Monthly Archives: September 2010

Flawed indicators used to compare the academic market

Flawed indicators used to compare the academic market | Rebecca Attwood | Times Higher Education | 30 September 2010

Efforts to inform student ‘customers’ reliant on reputation, not quality. Any market in university fees will be based solely on branding and reputation unless institutions are held to account by valid indicators of teaching quality, including class size, the standard of teaching staff and the time and effort students devote to their studies.


Quality conflict deemed unlikely

Quality conflict deemed unlikely | Bernard Lane |  The Australian Higher Education | 29 September, 2010

VICE-CHANCELLORS have been assured there is no conflict between the new tertiary regulator and the Australian Learning and Teaching Council. Universities Australia’s chairman Peter Coaldrake emailed members after an article in last week’s HES touched a nerve


U. of Iowa Finds Renewal in Rebuilding

U. of Iowa Finds Renewal in Rebuilding | Lawrence Biemiller | Chronicle of Higher Education | 24 September 2010

The article discusses the University of Iowa and the efforts that the school has made to renovate buildings that were damaged when the Iowa River flooded in June 2008. The extent of the damage and the level of water, which forced university officials to turn off the university’s power plant, is discussed, as is the amount of time that it took for the flood water to recede from the campus. The school was forced to use an empty big box store not far from the campus in order to provide the School of Art with facilities for its students. University president Sally K. Mason discusses working with the U.S. Federal Emergency Management Agency (FEMA) to negotiate over the restoration of buildings.


Graduate tax ruled out as ‘unworkable’

Graduate tax ruled out as ‘unworkable’ | Simon Baker | Times Higher Education | 23 September 2010

Business secretary still seeks progressive system linking payments to earnings. Vince Cable has completely rejected the idea of a pure graduate tax as a solution to student finance and university funding in England.


Tertiary regulator TEQSA stands alone

Tertiary regulator TEQSA stands alone | Bernard Lane |  The Australian Higher Education | 22 September, 2010

DENISE Bradley, interim chairwoman of TEQSA, has distanced the new regulator from an attempt to pioneer an academic standards system. Some have seen this project, run by the Australian Learning and Teaching Council, as a precursor to a TEQSA system for monitoring learning outcomes.


Portugal Aims to Modernize With Help From the U.S.

Portugal Aims to Modernize With Help From the U.S. | Fischer, Karin | Chronicle of Higher Education | 17 September, 2010

The article discusses Portugal’s efforts to promote economic growth by investing in scientific research and development at its higher-education institutions. The article mentions the University of Coimbra’s relationship with several U.S. universities, such as Carnegie Mellon University and the Harvard Medical School, to engage in research and academic exchange programs. Government spending has increased in these fields due to a commitment by the country to become a knowledge economy through innovation in science and technology. Relationships between Portuguese and U.S. universities have brought jobs to the country, attracted high-achieving students, and attracted business investments, but leaders fear funding from the federal government may decrease.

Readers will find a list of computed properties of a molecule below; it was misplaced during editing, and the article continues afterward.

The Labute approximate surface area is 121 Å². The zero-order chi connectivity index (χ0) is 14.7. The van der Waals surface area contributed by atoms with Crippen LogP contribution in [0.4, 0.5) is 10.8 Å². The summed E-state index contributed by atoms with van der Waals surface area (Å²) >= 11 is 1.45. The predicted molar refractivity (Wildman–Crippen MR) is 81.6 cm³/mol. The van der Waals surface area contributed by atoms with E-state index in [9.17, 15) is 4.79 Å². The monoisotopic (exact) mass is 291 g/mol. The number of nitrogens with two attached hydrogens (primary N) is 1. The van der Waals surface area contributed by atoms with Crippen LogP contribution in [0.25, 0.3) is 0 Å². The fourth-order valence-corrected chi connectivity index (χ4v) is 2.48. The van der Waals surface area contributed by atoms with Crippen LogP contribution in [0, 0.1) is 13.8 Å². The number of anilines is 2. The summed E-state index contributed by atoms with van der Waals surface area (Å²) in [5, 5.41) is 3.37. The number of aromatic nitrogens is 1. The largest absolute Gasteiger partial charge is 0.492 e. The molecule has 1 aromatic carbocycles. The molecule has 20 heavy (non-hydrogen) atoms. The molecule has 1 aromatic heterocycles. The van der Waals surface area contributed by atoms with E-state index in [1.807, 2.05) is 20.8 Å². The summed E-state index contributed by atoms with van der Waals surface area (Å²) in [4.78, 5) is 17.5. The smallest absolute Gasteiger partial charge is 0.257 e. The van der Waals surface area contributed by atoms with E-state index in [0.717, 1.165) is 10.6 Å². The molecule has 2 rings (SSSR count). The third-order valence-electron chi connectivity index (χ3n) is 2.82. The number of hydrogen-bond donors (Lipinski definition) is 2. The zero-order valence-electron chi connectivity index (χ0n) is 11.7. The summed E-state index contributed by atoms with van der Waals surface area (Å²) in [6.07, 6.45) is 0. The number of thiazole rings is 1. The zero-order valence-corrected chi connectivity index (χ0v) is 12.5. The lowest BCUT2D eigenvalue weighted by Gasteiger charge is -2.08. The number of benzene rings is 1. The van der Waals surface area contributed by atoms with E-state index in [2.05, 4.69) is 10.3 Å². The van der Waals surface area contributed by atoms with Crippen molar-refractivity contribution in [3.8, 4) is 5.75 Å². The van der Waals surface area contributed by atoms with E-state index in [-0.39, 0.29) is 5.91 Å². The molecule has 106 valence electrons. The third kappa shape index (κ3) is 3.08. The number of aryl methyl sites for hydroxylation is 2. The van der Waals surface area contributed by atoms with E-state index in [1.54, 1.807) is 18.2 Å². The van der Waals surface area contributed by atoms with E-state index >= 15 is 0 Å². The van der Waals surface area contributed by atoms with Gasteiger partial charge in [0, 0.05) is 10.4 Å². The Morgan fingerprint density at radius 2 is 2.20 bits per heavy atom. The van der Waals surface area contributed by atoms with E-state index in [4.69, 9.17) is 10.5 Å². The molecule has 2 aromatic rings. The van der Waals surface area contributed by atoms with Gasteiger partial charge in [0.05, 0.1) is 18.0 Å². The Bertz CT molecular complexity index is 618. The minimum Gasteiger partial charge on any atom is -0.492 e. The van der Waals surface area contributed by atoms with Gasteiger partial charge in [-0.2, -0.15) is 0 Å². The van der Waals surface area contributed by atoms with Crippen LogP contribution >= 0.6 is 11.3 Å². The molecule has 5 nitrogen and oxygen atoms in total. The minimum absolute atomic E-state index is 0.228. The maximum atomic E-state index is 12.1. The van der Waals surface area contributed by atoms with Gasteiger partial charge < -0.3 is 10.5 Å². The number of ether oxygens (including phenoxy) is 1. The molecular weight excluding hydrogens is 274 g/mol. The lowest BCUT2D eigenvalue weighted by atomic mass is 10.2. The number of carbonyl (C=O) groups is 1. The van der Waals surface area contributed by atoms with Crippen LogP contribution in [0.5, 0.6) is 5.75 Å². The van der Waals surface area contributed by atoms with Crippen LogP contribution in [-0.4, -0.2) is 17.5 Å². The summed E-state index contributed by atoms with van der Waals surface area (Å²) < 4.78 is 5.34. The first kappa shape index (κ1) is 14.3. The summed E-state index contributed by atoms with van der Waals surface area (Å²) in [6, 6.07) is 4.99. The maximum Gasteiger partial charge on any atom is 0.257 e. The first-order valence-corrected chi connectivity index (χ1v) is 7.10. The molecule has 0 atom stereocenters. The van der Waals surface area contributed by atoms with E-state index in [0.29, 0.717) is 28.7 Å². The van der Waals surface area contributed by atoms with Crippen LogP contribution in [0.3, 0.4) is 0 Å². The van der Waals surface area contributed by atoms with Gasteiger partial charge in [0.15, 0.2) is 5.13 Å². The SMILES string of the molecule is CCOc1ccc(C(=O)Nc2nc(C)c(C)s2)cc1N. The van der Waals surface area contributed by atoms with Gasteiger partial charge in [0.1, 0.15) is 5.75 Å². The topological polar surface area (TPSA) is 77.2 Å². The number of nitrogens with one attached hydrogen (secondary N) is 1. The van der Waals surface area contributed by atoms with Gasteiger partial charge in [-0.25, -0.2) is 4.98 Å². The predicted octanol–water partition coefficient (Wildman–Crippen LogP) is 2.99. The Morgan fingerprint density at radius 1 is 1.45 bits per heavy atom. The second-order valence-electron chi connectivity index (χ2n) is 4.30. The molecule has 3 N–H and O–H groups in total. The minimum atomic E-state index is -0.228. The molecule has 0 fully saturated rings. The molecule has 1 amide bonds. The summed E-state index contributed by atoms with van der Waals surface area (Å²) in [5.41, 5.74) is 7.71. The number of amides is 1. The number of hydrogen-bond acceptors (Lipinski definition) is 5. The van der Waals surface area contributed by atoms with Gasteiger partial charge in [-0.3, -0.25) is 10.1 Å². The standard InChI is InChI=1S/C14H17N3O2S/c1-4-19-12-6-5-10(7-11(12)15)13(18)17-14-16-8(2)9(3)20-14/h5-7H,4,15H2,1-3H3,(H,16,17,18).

New weights and measures throw up a few surprises

New weights and measures throw up a few surprises |  Phil Baty | Times Higher Education | 16 September 2010

Phil Baty looks at the rankings winners and losers and explains how weightings have affected results. The new methodology used to compile the 2010-11 Times Higher Education World University Rankings is more reliant on evidence and less on reputation, and has produced a number of eye-catching results


Word up as sector gets full portfolio in Labor government

Word up as sector gets full portfolio in Labor government | Julie Hare | The Australian Higher Education | 15  September, 2010

CHRIS Evans, the new minister with responsibility for the university sector, had his portfolio title changed yesterday just hours before being sworn in by Governor-General Quentin Bryce.The alteration, which added tertiary education to the previous portfolio of jobs, skills and workplace relations, came less than 48 hours after the new Gillard cabinet was announced on Saturday.


For-Profits Spend Heavily to Fend Off New Rule

For-Profits Spend Heavily to Fend Off New Rule | Kelly Field & Goldie Blumenstyk | Chronicle of Higher Education | 10 September, 2010

The article discusses a plan by the U.S. Department of Education to stop providing federal aid to for-profit colleges and universities that have many enrolled students who are unable to repay their student loans.Supporters of for-profit schools have begun to lobby and petition the department and the U.S. congress that this plan is unnecessary. It is noted that student loans contribute a large amount of revenue to for-profit schools and lobbyists claim that the rule would hurt students and schools alike. The financial health of for-profit schools like Corinthian Colleges, Kaplan Inc., and Career Education Corporation, is discussed.


UK losing its allure…and ground to rivals

UK losing its allure…and ground to rivals | Simon Baker | Times Higher Education | 9 September 2010

OECD figures offer unsettling news – even before the coalition swings the axe. Traditional “big hitters” in higher education such as the UK and the US are losing their allure for international students thanks to the dramatic pace of change and intensifying competition in the global academy, a key study suggests.